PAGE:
That, pictured above, is an armadillo. And if for some reason you wanted to eat one, apparently, they’re “fabulous” — “[t]hink of the best turkey or goose you’ve ever had … but much, much better,” according to a Chowhound user who feasted, unknowingly, on armadillo legs.

But eating armadillos comes with a rare risk, one that few other delicacies may subject you to: leprosy.

Leprosy is a disease caused by the bacteria mycobacterium leprae, which may result in nerve damage and/or disfigurement. Historically, contracting leprosy resulted in being placed into forced quarantine, in order to prevent further spread of the disease. But as the disease is now curable if caught early, such extreme action is no longer common, at least not in Western societies. (There are still leper colonies in various nations in Southeast Asia, Northern Africa, and Eastern Europe; according to a 2007 report by the BBC, there are more than 1,000 leper colonies in India alone.) The disease is incredibly rare in the United States — there are only about 6,500 cases in the United States currently, according to the U.S. Department of Health and Human Services. Leprosy is typically spread by coming into contact with the saliva of a person already infected with the disease.

But a few years back, according to CNN, an 81 year old woman in Mississippi was diagnosed with leprosy, even though she almost certainly never came in contact with a person carrying the disease. Her dermatoloigist, Dr. John Abide, told CNN that armadillos are likely to blame. Mycobacterium lepae requires a certain environment in which to thrive, and armadillos and humans are two of the unique places the bacteria can survive. The bacteria is very hard to culture — it does not survive in petri dishes — but the bacteria finds that the relatively low body temperature of the armadillo makes for a suitable home.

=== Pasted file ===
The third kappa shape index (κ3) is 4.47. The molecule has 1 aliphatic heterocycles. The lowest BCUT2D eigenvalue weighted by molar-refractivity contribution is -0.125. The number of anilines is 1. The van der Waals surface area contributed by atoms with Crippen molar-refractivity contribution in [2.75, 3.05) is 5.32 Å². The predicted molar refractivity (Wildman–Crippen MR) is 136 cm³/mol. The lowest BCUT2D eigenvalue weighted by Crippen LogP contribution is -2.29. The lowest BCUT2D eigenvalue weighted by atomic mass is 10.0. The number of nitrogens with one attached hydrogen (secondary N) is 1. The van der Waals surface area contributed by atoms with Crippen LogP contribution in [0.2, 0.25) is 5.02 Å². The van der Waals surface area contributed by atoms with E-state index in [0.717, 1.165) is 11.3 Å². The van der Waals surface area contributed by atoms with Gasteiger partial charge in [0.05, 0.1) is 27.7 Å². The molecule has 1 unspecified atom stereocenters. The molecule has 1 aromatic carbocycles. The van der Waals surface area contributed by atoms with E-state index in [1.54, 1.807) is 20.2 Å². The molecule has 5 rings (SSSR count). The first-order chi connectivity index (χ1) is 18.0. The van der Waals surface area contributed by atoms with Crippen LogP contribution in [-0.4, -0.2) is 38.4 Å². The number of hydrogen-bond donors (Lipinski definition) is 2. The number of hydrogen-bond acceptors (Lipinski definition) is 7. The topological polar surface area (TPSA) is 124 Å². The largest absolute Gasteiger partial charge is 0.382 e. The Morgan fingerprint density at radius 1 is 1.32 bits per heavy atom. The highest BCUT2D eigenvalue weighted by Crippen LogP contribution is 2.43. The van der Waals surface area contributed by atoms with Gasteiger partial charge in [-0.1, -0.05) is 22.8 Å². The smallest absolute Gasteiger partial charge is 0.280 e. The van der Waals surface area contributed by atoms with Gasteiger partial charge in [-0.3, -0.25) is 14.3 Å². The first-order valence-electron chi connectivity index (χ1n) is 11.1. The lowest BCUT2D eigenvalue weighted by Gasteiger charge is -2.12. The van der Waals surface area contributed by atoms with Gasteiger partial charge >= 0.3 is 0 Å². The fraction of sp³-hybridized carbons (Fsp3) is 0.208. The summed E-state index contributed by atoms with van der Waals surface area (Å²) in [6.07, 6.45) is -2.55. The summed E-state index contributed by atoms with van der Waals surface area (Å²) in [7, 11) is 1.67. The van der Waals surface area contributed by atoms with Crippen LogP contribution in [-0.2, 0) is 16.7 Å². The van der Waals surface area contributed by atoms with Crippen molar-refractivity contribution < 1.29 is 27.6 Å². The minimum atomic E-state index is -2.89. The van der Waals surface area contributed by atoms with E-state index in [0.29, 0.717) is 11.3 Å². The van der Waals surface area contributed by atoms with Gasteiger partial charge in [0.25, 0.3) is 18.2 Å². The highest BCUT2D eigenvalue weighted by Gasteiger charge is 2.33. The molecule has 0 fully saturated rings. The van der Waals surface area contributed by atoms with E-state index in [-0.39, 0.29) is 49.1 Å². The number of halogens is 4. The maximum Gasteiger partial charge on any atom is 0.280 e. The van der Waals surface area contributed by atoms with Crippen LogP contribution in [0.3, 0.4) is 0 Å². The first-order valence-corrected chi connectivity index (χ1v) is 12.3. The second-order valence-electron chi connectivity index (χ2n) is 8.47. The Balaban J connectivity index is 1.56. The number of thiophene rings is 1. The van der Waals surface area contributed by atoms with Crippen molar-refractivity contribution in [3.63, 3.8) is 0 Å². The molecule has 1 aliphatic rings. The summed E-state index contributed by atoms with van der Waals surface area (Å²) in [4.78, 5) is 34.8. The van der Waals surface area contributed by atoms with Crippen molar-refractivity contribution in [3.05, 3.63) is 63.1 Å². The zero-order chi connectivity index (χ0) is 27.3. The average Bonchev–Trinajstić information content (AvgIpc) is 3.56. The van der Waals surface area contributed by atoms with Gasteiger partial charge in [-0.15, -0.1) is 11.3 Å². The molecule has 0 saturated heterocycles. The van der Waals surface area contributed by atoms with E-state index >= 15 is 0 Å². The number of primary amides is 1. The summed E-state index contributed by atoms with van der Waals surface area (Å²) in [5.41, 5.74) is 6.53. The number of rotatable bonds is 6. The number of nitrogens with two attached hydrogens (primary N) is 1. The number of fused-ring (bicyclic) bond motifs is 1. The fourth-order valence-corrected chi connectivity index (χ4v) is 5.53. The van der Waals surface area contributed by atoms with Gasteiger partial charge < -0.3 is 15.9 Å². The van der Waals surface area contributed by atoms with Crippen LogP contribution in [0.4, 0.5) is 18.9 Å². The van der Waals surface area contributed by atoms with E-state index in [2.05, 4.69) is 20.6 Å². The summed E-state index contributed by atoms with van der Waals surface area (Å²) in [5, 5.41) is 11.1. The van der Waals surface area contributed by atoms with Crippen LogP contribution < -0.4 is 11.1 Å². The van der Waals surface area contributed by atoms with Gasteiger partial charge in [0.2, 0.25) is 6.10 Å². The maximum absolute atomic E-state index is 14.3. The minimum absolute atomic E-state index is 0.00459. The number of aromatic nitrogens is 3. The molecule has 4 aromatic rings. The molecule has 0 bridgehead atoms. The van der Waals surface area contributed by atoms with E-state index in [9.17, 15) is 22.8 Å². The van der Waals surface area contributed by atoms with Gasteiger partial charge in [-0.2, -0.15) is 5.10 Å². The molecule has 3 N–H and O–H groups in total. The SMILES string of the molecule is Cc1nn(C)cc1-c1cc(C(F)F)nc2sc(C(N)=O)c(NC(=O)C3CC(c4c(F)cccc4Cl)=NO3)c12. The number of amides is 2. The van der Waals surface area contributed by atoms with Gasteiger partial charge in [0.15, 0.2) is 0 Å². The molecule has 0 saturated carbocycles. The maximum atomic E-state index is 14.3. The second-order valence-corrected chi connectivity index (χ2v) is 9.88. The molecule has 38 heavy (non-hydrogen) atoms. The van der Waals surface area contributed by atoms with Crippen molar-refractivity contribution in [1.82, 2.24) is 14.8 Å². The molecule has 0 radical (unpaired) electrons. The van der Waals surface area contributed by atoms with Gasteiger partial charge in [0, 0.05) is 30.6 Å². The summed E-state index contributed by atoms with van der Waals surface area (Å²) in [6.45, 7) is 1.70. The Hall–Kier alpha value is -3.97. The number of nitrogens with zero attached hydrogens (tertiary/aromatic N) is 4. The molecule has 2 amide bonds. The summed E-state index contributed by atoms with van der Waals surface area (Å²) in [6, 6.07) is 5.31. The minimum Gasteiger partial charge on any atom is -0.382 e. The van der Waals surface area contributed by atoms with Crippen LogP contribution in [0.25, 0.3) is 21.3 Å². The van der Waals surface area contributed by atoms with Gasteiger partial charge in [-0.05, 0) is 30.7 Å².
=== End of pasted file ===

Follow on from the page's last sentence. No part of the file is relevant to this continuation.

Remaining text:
In April of 2011, federal researchers determined that the leprosy-causing bacteria found in armadillos was the same which had infected Americans in the southern United States, according to the New York Times. As noted in the study published in the New England Journal of Medicine, clusters of leprosy-infected people in Louisiana and Texas were never exposed to outsiders with the disease but had a genetically identical strain of the bacteria as that found in regional armadillos.

As a precaution, Dr. Abide told CNN that he advises people not to eat or touch armadillos, even to the extreme point of not purchasing items made from their carcasses. Because leprosy is difficult to diagnose early, and because not treating it early on can lead to permanent nerve damage, his advice may be well-heeded.

Bonus fact: Nine-banded armadillos, the most wide-ranging type of armadillo, have an odd reproductive trait: they always have quadruplets. The female releases a single egg and, when it becomes fertilized, it splits twice, creating four genetically identical embryos each with its own placenta.

From the ArchivesPellagra: A leprosy-like disease not caused by armadillos.

Related: If you really need an armadillo tchotchkie, here’s a tacky one — and it’s made out of resin, so it’s leprosy-free.

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